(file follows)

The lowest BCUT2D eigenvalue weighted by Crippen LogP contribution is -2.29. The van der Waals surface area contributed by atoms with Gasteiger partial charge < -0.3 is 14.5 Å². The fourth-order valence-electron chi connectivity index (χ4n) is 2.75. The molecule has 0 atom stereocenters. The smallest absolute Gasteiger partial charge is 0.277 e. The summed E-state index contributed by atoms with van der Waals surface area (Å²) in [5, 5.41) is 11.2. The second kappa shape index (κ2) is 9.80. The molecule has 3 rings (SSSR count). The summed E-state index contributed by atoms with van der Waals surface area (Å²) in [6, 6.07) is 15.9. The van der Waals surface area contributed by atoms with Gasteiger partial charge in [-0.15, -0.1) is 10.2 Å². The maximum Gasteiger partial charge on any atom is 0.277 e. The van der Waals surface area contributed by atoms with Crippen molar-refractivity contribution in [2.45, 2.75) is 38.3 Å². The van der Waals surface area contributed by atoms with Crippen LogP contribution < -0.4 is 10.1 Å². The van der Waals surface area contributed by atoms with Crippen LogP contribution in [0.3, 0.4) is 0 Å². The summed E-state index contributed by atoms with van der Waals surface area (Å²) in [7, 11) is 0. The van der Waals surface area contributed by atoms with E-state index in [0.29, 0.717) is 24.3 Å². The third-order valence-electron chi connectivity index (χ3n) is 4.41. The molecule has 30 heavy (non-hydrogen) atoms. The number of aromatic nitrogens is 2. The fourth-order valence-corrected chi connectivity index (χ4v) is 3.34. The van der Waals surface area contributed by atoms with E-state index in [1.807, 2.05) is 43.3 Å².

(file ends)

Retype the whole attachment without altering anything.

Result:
The lowest BCUT2D eigenvalue weighted by Crippen LogP contribution is -2.29. The van der Waals surface area contributed by atoms with Gasteiger partial charge < -0.3 is 14.5 Å². The fourth-order valence-electron chi connectivity index (χ4n) is 2.75. The molecule has 0 atom stereocenters. The smallest absolute Gasteiger partial charge is 0.277 e. The summed E-state index contributed by atoms with van der Waals surface area (Å²) in [5, 5.41) is 11.2. The second kappa shape index (κ2) is 9.80. The molecule has 3 rings (SSSR count). The summed E-state index contributed by atoms with van der Waals surface area (Å²) in [6, 6.07) is 15.9. The van der Waals surface area contributed by atoms with Gasteiger partial charge in [-0.15, -0.1) is 10.2 Å². The maximum Gasteiger partial charge on any atom is 0.277 e. The van der Waals surface area contributed by atoms with Crippen molar-refractivity contribution in [2.45, 2.75) is 38.3 Å². The van der Waals surface area contributed by atoms with Crippen LogP contribution < -0.4 is 10.1 Å². The van der Waals surface area contributed by atoms with Crippen LogP contribution in [0.3, 0.4) is 0 Å². The summed E-state index contributed by atoms with van der Waals surface area (Å²) in [7, 11) is 0. The van der Waals surface area contributed by atoms with E-state index in [0.29, 0.717) is 24.3 Å². The third-order valence-electron chi connectivity index (χ3n) is 4.41. The molecule has 30 heavy (non-hydrogen) atoms. The number of aromatic nitrogens is 2. The fourth-order valence-corrected chi connectivity index (χ4v) is 3.34. The van der Waals surface area contributed by atoms with E-state index in [1.807, 2.05) is 43.3 Å².